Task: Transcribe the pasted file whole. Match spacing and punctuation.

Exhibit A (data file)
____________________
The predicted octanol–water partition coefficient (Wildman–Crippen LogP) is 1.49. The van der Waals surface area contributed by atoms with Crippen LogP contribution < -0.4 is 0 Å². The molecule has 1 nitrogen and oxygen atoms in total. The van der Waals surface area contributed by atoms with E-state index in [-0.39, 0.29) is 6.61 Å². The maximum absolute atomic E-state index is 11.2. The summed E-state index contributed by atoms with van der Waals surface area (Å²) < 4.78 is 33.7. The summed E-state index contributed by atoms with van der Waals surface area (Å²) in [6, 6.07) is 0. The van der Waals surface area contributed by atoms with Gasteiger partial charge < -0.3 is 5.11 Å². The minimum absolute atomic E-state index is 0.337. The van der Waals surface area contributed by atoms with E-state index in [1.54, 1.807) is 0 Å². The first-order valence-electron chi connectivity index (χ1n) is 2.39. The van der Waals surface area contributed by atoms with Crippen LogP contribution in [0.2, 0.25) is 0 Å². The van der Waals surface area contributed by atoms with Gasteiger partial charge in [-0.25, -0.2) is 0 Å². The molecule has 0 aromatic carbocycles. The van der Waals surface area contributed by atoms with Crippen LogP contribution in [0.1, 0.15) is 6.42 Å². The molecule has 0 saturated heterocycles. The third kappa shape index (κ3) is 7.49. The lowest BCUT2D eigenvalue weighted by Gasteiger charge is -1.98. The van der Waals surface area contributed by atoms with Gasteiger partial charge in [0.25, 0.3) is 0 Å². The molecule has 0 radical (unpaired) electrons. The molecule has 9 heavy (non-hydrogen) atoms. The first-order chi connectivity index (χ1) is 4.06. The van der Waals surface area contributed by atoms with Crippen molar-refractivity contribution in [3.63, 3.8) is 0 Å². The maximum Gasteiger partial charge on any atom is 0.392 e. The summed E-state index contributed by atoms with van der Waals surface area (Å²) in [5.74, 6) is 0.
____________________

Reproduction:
The predicted octanol–water partition coefficient (Wildman–Crippen LogP) is 1.49. The van der Waals surface area contributed by atoms with Crippen LogP contribution < -0.4 is 0 Å². The molecule has 1 nitrogen and oxygen atoms in total. The van der Waals surface area contributed by atoms with E-state index in [-0.39, 0.29) is 6.61 Å². The maximum absolute atomic E-state index is 11.2. The summed E-state index contributed by atoms with van der Waals surface area (Å²) < 4.78 is 33.7. The summed E-state index contributed by atoms with van der Waals surface area (Å²) in [6, 6.07) is 0. The van der Waals surface area contributed by atoms with Gasteiger partial charge < -0.3 is 5.11 Å². The minimum absolute atomic E-state index is 0.337. The van der Waals surface area contributed by atoms with E-state index in [1.54, 1.807) is 0 Å². The first-order valence-electron chi connectivity index (χ1n) is 2.39. The van der Waals surface area contributed by atoms with Crippen LogP contribution in [0.2, 0.25) is 0 Å². The van der Waals surface area contributed by atoms with Gasteiger partial charge in [-0.25, -0.2) is 0 Å². The molecule has 0 aromatic carbocycles. The van der Waals surface area contributed by atoms with Crippen LogP contribution in [0.1, 0.15) is 6.42 Å². The molecule has 0 saturated heterocycles. The third kappa shape index (κ3) is 7.49. The lowest BCUT2D eigenvalue weighted by Gasteiger charge is -1.98. The van der Waals surface area contributed by atoms with Gasteiger partial charge in [0.25, 0.3) is 0 Å². The molecule has 0 radical (unpaired) electrons. The molecule has 9 heavy (non-hydrogen) atoms. The first-order chi connectivity index (χ1) is 4.06. The van der Waals surface area contributed by atoms with Crippen molar-refractivity contribution in [3.63, 3.8) is 0 Å². The maximum Gasteiger partial charge on any atom is 0.392 e. The summed E-state index contributed by atoms with van der Waals surface area (Å²) in [5.74, 6) is 0.